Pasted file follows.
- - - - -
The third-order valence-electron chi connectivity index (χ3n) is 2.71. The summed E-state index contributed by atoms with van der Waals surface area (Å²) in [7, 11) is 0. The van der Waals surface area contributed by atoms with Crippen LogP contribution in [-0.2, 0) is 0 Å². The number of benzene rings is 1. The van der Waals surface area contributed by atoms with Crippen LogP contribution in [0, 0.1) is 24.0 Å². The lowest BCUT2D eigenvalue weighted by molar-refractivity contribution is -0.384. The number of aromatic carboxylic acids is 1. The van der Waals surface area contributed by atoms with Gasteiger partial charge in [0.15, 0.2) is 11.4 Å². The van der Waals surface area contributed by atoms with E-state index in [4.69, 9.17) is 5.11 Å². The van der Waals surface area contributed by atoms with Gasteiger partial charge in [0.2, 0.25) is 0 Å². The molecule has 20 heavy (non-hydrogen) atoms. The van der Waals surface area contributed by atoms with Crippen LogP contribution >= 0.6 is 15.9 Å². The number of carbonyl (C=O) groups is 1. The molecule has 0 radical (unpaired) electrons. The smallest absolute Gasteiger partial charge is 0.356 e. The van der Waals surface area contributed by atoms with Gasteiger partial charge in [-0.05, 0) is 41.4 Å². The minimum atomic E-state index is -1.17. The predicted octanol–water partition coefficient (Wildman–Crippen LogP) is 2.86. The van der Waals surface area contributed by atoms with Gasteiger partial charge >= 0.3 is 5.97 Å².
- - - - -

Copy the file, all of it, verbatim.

The third-order valence-electron chi connectivity index (χ3n) is 2.71. The summed E-state index contributed by atoms with van der Waals surface area (Å²) in [7, 11) is 0. The van der Waals surface area contributed by atoms with Crippen LogP contribution in [-0.2, 0) is 0 Å². The number of benzene rings is 1. The van der Waals surface area contributed by atoms with Crippen LogP contribution in [0, 0.1) is 24.0 Å². The lowest BCUT2D eigenvalue weighted by molar-refractivity contribution is -0.384. The number of aromatic carboxylic acids is 1. The van der Waals surface area contributed by atoms with Gasteiger partial charge in [0.15, 0.2) is 11.4 Å². The van der Waals surface area contributed by atoms with E-state index in [4.69, 9.17) is 5.11 Å². The van der Waals surface area contributed by atoms with Gasteiger partial charge in [0.2, 0.25) is 0 Å². The molecule has 20 heavy (non-hydrogen) atoms. The van der Waals surface area contributed by atoms with Crippen LogP contribution >= 0.6 is 15.9 Å². The number of carbonyl (C=O) groups is 1. The molecule has 0 radical (unpaired) electrons. The smallest absolute Gasteiger partial charge is 0.356 e. The van der Waals surface area contributed by atoms with Gasteiger partial charge in [-0.05, 0) is 41.4 Å². The minimum atomic E-state index is -1.17. The predicted octanol–water partition coefficient (Wildman–Crippen LogP) is 2.86. The van der Waals surface area contributed by atoms with Gasteiger partial charge >= 0.3 is 5.97 Å².